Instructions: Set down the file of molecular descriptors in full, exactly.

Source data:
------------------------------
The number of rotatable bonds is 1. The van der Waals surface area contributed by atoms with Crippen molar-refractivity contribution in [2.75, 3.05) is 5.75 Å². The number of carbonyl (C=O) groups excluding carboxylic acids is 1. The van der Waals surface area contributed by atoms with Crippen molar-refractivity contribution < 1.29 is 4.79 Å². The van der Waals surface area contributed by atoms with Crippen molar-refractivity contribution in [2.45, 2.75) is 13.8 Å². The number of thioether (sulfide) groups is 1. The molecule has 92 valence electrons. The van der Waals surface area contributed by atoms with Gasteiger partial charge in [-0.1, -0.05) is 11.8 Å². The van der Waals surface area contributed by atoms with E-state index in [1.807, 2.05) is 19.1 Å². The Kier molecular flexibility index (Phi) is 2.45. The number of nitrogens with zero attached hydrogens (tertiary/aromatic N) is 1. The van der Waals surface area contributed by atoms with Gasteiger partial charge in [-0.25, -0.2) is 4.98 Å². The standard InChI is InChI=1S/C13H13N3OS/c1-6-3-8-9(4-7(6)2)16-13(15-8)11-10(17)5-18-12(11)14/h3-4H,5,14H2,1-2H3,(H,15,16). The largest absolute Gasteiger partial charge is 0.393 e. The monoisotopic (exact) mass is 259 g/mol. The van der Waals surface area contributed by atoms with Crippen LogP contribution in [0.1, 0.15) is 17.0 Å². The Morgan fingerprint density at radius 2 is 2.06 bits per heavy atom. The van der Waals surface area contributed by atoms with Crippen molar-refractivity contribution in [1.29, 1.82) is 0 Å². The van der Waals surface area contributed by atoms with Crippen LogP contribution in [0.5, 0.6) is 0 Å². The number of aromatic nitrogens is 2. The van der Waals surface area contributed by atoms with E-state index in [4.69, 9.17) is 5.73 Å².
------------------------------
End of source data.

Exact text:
The number of rotatable bonds is 1. The van der Waals surface area contributed by atoms with Crippen molar-refractivity contribution in [2.75, 3.05) is 5.75 Å². The number of carbonyl (C=O) groups excluding carboxylic acids is 1. The van der Waals surface area contributed by atoms with Crippen molar-refractivity contribution < 1.29 is 4.79 Å². The van der Waals surface area contributed by atoms with Crippen molar-refractivity contribution in [2.45, 2.75) is 13.8 Å². The number of thioether (sulfide) groups is 1. The molecule has 92 valence electrons. The van der Waals surface area contributed by atoms with Gasteiger partial charge in [-0.1, -0.05) is 11.8 Å². The van der Waals surface area contributed by atoms with E-state index in [1.807, 2.05) is 19.1 Å². The Kier molecular flexibility index (Phi) is 2.45. The number of nitrogens with zero attached hydrogens (tertiary/aromatic N) is 1. The van der Waals surface area contributed by atoms with Gasteiger partial charge in [-0.25, -0.2) is 4.98 Å². The standard InChI is InChI=1S/C13H13N3OS/c1-6-3-8-9(4-7(6)2)16-13(15-8)11-10(17)5-18-12(11)14/h3-4H,5,14H2,1-2H3,(H,15,16). The largest absolute Gasteiger partial charge is 0.393 e. The monoisotopic (exact) mass is 259 g/mol. The van der Waals surface area contributed by atoms with Crippen LogP contribution in [0.1, 0.15) is 17.0 Å². The Morgan fingerprint density at radius 2 is 2.06 bits per heavy atom. The van der Waals surface area contributed by atoms with Crippen molar-refractivity contribution in [1.29, 1.82) is 0 Å². The van der Waals surface area contributed by atoms with Crippen LogP contribution in [0.5, 0.6) is 0 Å². The number of aromatic nitrogens is 2. The van der Waals surface area contributed by atoms with E-state index in [4.69, 9.17) is 5.73 Å².